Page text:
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Alcohol Clin Exp Res. 1993 Dec;17(6):1179-83.

Sleep-disordered breathing in alcoholics: association with age.

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  • 1University of Michigan Alcohol Research Center, Ann Arbor.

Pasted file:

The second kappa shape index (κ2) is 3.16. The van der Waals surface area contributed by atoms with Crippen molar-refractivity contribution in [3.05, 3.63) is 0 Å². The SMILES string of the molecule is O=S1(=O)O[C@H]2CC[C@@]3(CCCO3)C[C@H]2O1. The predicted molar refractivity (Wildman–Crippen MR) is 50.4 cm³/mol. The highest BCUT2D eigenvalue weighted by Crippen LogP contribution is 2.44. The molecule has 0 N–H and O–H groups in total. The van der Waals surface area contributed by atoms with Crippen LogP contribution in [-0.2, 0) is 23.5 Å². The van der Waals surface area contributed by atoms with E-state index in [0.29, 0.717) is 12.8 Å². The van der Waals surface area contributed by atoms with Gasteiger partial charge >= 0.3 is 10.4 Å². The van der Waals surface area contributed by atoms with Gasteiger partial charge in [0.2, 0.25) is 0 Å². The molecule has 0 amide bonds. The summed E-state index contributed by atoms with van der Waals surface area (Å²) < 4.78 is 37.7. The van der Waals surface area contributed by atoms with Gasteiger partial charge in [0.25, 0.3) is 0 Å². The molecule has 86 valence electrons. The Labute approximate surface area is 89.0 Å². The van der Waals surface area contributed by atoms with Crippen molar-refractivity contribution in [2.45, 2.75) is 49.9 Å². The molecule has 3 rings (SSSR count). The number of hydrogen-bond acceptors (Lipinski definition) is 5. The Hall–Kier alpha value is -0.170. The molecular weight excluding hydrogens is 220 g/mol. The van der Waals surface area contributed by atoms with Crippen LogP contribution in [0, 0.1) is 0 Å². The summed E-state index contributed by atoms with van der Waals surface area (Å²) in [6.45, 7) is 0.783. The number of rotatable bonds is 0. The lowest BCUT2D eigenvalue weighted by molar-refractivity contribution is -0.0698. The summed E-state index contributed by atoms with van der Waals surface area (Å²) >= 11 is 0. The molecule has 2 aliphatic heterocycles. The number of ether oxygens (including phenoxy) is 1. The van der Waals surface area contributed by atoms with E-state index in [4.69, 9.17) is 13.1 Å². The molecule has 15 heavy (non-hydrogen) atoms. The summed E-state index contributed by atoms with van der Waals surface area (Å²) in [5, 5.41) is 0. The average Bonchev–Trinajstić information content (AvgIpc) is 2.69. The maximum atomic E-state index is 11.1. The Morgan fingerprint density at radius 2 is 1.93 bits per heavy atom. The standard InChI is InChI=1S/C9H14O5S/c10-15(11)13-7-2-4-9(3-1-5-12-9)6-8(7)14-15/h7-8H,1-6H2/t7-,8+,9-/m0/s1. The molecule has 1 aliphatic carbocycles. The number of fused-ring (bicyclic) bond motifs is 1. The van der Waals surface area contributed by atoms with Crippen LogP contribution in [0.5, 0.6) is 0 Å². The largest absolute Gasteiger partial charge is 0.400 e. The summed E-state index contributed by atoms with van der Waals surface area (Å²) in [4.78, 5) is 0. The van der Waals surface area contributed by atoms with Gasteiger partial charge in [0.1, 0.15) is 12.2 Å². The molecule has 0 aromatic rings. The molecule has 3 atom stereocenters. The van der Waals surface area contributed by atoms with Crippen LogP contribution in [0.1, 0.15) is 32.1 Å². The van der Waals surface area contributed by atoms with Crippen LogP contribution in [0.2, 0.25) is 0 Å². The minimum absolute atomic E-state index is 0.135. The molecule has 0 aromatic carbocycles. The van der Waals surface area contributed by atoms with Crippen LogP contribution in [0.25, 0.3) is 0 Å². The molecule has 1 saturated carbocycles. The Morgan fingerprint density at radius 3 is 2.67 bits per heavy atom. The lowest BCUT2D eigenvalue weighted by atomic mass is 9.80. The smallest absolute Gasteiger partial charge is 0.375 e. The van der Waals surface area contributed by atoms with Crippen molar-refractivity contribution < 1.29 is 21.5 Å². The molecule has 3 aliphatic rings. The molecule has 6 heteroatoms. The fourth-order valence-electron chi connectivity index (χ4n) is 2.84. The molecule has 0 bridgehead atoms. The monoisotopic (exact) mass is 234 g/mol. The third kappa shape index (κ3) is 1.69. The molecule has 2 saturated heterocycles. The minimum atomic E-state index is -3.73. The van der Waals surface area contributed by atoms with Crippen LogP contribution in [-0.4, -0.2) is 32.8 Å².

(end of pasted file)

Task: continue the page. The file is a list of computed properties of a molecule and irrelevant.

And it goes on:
Sleep apnea and related disorders are not uncommon in abstinent alcoholics. We assessed the relationship between age and the presence and severity of sleep-disordered breathing in alcoholism by performing one night of polysomnography on 75 abstinent alcoholic subjects undergoing treatment for alcoholism. Sleep-disordered breathing (defined as 10 or more apneas plus hypopneas/hr of sleep) was present in 17% of 66 men aged 22-76 and in 0 of 9 women aged 28-63 years. Three percent of men under age 40 years had sleep-disordered breathing compared with 25% of men between ages 40-59 and 75% of those above age 60. Although alcoholics with sleep-disordered breathing had a higher body mass index than those without, the increased frequency over age 40 was statistically significant after controlling for the effects of body mass index. Sleep in subjects with sleep-disordered breathing was significantly more disturbed than in subjects without sleep-disordered breathing. Our findings suggest that sleep-disordered breathing in older male alcoholics is more prevalent than has been reported in most studies of normal men and that the increase in sleep-disordered breathing that occurs with age in alcoholics is greater than the age-related increase in sleep-disordered breathing that occurs in healthy elderly men. Furthermore, sleep-disordered breathing is a significant contributor to sleep disturbance in a substantial proportion of male alcoholics above the age of 40 years.(ABSTRACT TRUNCATED AT 250 WORDS)

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